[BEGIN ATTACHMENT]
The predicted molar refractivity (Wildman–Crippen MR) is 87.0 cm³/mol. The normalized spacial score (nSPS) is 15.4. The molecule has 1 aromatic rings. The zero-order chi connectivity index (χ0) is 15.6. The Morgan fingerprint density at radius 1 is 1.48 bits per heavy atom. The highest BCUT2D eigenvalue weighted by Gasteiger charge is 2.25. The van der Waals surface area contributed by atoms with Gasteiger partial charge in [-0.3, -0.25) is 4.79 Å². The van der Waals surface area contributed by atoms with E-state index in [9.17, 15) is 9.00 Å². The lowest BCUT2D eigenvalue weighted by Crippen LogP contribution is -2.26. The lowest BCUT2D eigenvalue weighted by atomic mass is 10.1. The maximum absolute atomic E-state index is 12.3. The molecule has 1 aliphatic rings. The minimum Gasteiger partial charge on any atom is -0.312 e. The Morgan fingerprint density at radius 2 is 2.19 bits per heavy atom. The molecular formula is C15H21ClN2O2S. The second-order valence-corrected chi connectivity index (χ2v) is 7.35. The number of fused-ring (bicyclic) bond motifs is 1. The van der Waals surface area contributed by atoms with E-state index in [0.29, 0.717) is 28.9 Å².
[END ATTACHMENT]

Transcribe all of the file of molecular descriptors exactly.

The predicted molar refractivity (Wildman–Crippen MR) is 87.0 cm³/mol. The normalized spacial score (nSPS) is 15.4. The molecule has 1 aromatic rings. The zero-order chi connectivity index (χ0) is 15.6. The Morgan fingerprint density at radius 1 is 1.48 bits per heavy atom. The highest BCUT2D eigenvalue weighted by Gasteiger charge is 2.25. The van der Waals surface area contributed by atoms with Gasteiger partial charge in [-0.3, -0.25) is 4.79 Å². The van der Waals surface area contributed by atoms with E-state index in [9.17, 15) is 9.00 Å². The lowest BCUT2D eigenvalue weighted by Crippen LogP contribution is -2.26. The lowest BCUT2D eigenvalue weighted by atomic mass is 10.1. The maximum absolute atomic E-state index is 12.3. The molecule has 1 aliphatic rings. The minimum Gasteiger partial charge on any atom is -0.312 e. The Morgan fingerprint density at radius 2 is 2.19 bits per heavy atom. The molecular formula is C15H21ClN2O2S. The second-order valence-corrected chi connectivity index (χ2v) is 7.35. The number of fused-ring (bicyclic) bond motifs is 1. The van der Waals surface area contributed by atoms with E-state index in [0.29, 0.717) is 28.9 Å².